In one of our collections, I totally missed publishing two works I promised to publish. One of the works was in a submission form with the highest level of “blind” submission. I try to do my best to reduce bias in the editorial process and to that end, I turned up our “blind” levels to the maximum. Of course I read the software description of the various levels, but it either didn’t specifically say this (or I misunderstood) but all internal communication with the author was “blinded.” Effectively, I could send him notes but couldn’t see his replies. (WHY WHY WHY????  Who in the software design team ever thought this was a good idea?!) Anyway, I sent him a conditional acceptance and a follow up question I needed resolved before publication. No reply (like I said, he actually did reply but the software hid it from me). I asked again…no reply…. and finally had to decide that this “totally uncommunicative author obviously doesn’t want published” and I passed on his work. When I selected that “decline” button on his work all our communication popped up and was finally visible to me. I’m sure he thinks Curating Alexandria is the most half-assed, jacked up publishing organization he’s ever tried to deal with…and I’m deeply sorry for the confusion on both ends. (Also, I turned off that blind setting).

Regarding that same collection, I missed publishing a piece I had promised to. I can’t blame this one entirely on the software management- it was poor tracking on behalf of myself and the CALP team. We have a lot of different submission forms: some are general and some are edition specific. When I was going through our submission software to grab all the “yes” works for publication, I forgot to check one of the general forms for works pointed to that collection. (I have to say that I did immediately send an apology to the author, reconsider all her works for future publication, and she has been endlessly kind to work with. I’m also happy to say we’ll be running one of her poem next fall, and in the mean time some of her other submissions have been accepted elsewhere).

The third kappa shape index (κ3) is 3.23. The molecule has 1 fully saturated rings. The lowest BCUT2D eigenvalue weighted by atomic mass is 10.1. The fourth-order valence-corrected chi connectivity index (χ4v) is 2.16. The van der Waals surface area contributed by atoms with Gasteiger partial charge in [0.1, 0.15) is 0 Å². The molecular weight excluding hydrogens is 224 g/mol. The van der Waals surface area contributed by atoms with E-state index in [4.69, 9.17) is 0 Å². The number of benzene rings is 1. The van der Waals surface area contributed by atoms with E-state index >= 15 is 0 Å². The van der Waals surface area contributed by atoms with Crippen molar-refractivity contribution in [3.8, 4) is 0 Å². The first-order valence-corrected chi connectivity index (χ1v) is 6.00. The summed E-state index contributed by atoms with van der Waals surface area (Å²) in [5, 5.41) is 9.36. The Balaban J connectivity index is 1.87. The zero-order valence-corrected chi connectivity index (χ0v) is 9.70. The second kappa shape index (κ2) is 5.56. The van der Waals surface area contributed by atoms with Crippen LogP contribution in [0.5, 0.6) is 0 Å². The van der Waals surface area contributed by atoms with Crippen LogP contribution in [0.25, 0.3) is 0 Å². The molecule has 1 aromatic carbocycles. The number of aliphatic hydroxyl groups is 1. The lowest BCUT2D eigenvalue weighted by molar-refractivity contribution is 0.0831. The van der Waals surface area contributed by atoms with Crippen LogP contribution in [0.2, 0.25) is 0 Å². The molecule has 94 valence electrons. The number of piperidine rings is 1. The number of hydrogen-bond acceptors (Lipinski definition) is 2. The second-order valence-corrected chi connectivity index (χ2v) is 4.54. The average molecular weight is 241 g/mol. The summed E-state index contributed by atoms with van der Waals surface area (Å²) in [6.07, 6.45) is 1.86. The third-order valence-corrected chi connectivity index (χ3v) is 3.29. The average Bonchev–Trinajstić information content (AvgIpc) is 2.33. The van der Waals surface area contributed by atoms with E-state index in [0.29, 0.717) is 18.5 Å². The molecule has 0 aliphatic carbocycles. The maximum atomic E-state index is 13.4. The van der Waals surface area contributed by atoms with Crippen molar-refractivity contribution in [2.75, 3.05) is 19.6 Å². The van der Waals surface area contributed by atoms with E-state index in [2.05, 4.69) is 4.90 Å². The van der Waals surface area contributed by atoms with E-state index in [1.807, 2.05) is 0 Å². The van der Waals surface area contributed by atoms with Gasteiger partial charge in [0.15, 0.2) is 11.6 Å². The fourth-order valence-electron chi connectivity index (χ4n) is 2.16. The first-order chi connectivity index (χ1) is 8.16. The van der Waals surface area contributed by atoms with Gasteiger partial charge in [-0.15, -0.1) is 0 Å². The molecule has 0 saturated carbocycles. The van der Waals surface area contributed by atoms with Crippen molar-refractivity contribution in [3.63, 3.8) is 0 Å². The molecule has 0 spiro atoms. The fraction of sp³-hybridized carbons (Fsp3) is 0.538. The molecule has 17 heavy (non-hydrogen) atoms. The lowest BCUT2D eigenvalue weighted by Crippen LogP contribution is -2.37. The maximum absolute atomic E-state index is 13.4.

So there you have it, some of the worst things I’ve done recently as an editor. Off the top of my head I can think of at least five more “OMG I can’t believe I did that” moments in my work (and I’ll embarrass myself with those later). When Curating Alexandria started I wanted to be a publishing home where authors feel respected and their work is honored. To that end, I have to accept that I’m human and make mistakes and sometimes fall short of my own goal. Apologies are hard but the bigger we grow and the more we try, the more I have to approach this work with humility.

I hope everyone has a wonderful new year. May 2019 be full of beautiful stories, abundant creativity and the right publishing home for your work.